"I hope . . . to see you once more. . . ." she said finally.

And she died.

He couldn't quite understand how he supposedly "saved" her, but as he made it home late that day, he made sure to carry the package she gave him everywhere he went. First it was the hospital, which he left early, unable to confront her relatives, then from the police station, and finally from the arcade that they met at. There he lingered, ignoring all the strange stares he was receiving because of his blood-stained attire.

Once he had gotten home, his mom started to yell at him for not coming home when he was asked to. Ignoring her ranting and sitting down at his desk, not bothering to change, he carefully and solemnly opened the plain package. Inside he found a letter and a little wooden box with a lock on it; he half-heartedly attempted to open it before looking for the key. Once he opened the letter, however, he saw the key taped to the edge of it. He began reading with little difficulty the neat and pleasant hand-writing.

Dear Kazuya,

I know that you have never mentioned your name, so let me explain. When I turned eight, I began to see images of things that would come to pass. I knew the phone would ring before it did, and I would dream of an acquaintance before I met them. You, however, I saw most frequently, probably because you would be with me the day I died. But I only saw the last moments of my life, and I didn't understand why I saved you. I distrust people; many have deceived me in my lifetime and I have grown accustomed to not socializing. Every time I awoke from the dream of my death I wondered "Why did I save that man?"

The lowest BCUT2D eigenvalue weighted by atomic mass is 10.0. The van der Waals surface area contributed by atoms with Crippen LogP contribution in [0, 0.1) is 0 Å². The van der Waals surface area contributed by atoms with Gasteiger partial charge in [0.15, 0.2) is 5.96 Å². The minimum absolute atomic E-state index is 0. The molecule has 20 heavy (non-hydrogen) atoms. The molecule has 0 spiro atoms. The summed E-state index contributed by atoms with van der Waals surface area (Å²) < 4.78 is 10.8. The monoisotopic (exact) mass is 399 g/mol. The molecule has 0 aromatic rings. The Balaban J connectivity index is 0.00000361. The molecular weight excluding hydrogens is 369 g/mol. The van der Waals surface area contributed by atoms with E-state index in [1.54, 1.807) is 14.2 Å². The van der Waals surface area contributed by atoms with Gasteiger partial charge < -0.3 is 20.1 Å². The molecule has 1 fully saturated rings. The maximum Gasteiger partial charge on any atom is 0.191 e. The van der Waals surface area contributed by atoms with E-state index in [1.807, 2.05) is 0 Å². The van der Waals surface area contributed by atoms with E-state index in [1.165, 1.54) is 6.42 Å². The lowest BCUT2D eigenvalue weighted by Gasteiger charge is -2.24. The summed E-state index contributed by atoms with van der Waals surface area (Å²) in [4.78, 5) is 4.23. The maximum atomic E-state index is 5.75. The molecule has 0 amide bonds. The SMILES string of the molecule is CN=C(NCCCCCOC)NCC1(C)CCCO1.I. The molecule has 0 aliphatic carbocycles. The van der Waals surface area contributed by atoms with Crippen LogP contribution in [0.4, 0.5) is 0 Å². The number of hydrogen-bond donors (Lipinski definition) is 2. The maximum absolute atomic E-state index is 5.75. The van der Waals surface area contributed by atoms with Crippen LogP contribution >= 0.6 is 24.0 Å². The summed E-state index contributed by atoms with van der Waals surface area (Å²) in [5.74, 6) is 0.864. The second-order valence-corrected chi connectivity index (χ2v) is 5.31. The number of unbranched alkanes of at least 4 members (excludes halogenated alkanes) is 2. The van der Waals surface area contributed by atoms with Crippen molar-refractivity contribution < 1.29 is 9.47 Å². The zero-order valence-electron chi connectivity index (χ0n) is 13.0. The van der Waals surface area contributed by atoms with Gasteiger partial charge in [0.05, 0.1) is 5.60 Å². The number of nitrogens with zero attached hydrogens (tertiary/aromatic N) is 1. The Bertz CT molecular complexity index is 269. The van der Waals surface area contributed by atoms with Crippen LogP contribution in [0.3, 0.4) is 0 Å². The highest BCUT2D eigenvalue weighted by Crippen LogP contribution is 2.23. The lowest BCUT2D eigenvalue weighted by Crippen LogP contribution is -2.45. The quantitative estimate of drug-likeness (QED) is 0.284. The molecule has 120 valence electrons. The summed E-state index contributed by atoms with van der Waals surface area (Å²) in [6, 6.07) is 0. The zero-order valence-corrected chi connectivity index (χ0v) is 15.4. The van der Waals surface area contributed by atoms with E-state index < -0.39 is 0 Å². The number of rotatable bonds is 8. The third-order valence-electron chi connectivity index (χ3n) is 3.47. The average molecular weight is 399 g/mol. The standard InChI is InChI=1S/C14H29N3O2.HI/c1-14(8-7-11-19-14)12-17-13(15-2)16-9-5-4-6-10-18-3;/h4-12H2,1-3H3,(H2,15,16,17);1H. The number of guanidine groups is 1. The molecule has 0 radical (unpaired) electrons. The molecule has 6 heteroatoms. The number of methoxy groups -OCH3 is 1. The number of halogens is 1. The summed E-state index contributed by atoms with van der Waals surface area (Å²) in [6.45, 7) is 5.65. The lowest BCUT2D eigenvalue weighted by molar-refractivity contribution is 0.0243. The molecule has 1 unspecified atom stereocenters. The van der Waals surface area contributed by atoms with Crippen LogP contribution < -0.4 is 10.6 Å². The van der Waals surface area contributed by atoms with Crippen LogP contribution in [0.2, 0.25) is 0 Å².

As the time grew nearer, I began to see the event much more clearly, and I grew more anxious. I was having the most vivid Day vision of my death, in which I just learned what day and time it would take place, when I ran into you. I was stunned at first, because I hadn't been paying attention, but it didn't occur to me until I looked up and saw your face did that it was the meeting that I had been anticipating. I immediately realized your kindness and although I wasn't ready to give my life for you at the time, I knew that you would be worth saving. However, I don't think until my final act will I know why you are the only person I would give my life for.

My mother died at my birth, and I am out of contact with my entire family, excluding my husband and single child.

--"She has a kid!?"Kazuya gaped, "How old is she??"--

I knew she liked music, and that she had wanted me to have this music box, but my life in exchange for hers was the cause of quite a bit of bitterness in my family and I wasn't able to obtain it for quite a while. Eventually, though, I got it and when I heard the sweet melody that I played, I changed for the better. But that isn't out of the ordinary, because music does that to people. I hope that you will teach your daughter the greatness music and how it heals people. It will greatly benefit both her, and her acquaintances that she comes across.

I thank you for your compassion and I encourage you to show others the kindness you showed me. It will reward you beyond comprehension.

Best wishes,

Your Gravity-Affected Acquaintance

He sighed at the lack of a signed name, "I guess I'll never know" he groaned, and detached the key from the paper. The opened the music box played a soft melody that calmed his nerves, but sadly didn't aid his muddled mind. Nevertheless, one surprising notion clearly penetrated his total mess of thoughts.

Since when do I have a daughter?